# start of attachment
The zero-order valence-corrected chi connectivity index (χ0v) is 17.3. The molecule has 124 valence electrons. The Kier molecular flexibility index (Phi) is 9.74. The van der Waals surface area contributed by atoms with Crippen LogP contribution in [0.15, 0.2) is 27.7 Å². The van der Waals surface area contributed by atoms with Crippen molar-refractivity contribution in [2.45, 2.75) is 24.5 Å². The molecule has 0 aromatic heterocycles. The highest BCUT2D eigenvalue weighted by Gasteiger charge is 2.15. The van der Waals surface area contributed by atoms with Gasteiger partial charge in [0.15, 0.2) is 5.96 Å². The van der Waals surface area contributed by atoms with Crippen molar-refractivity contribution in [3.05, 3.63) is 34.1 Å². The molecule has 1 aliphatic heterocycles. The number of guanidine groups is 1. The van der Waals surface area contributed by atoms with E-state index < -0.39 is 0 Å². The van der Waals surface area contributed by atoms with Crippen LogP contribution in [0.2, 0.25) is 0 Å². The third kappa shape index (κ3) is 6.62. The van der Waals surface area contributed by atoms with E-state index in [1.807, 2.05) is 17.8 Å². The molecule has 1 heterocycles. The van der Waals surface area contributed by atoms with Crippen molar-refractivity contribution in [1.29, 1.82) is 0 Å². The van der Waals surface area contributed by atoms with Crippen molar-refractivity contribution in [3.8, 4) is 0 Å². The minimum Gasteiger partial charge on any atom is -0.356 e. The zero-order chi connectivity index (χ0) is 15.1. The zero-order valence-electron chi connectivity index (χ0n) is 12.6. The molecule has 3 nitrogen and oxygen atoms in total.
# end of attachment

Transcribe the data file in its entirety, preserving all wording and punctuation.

The zero-order valence-corrected chi connectivity index (χ0v) is 17.3. The molecule has 124 valence electrons. The Kier molecular flexibility index (Phi) is 9.74. The van der Waals surface area contributed by atoms with Crippen LogP contribution in [0.15, 0.2) is 27.7 Å². The van der Waals surface area contributed by atoms with Crippen molar-refractivity contribution in [2.45, 2.75) is 24.5 Å². The molecule has 0 aromatic heterocycles. The highest BCUT2D eigenvalue weighted by Gasteiger charge is 2.15. The van der Waals surface area contributed by atoms with Gasteiger partial charge in [0.15, 0.2) is 5.96 Å². The van der Waals surface area contributed by atoms with Crippen molar-refractivity contribution in [3.05, 3.63) is 34.1 Å². The molecule has 1 aliphatic heterocycles. The number of guanidine groups is 1. The van der Waals surface area contributed by atoms with E-state index < -0.39 is 0 Å². The van der Waals surface area contributed by atoms with Crippen LogP contribution in [0.2, 0.25) is 0 Å². The third kappa shape index (κ3) is 6.62. The van der Waals surface area contributed by atoms with E-state index in [1.807, 2.05) is 17.8 Å². The molecule has 1 heterocycles. The van der Waals surface area contributed by atoms with Crippen molar-refractivity contribution in [1.29, 1.82) is 0 Å². The van der Waals surface area contributed by atoms with Crippen molar-refractivity contribution in [3.8, 4) is 0 Å². The minimum Gasteiger partial charge on any atom is -0.356 e. The zero-order chi connectivity index (χ0) is 15.1. The zero-order valence-electron chi connectivity index (χ0n) is 12.6. The molecule has 3 nitrogen and oxygen atoms in total.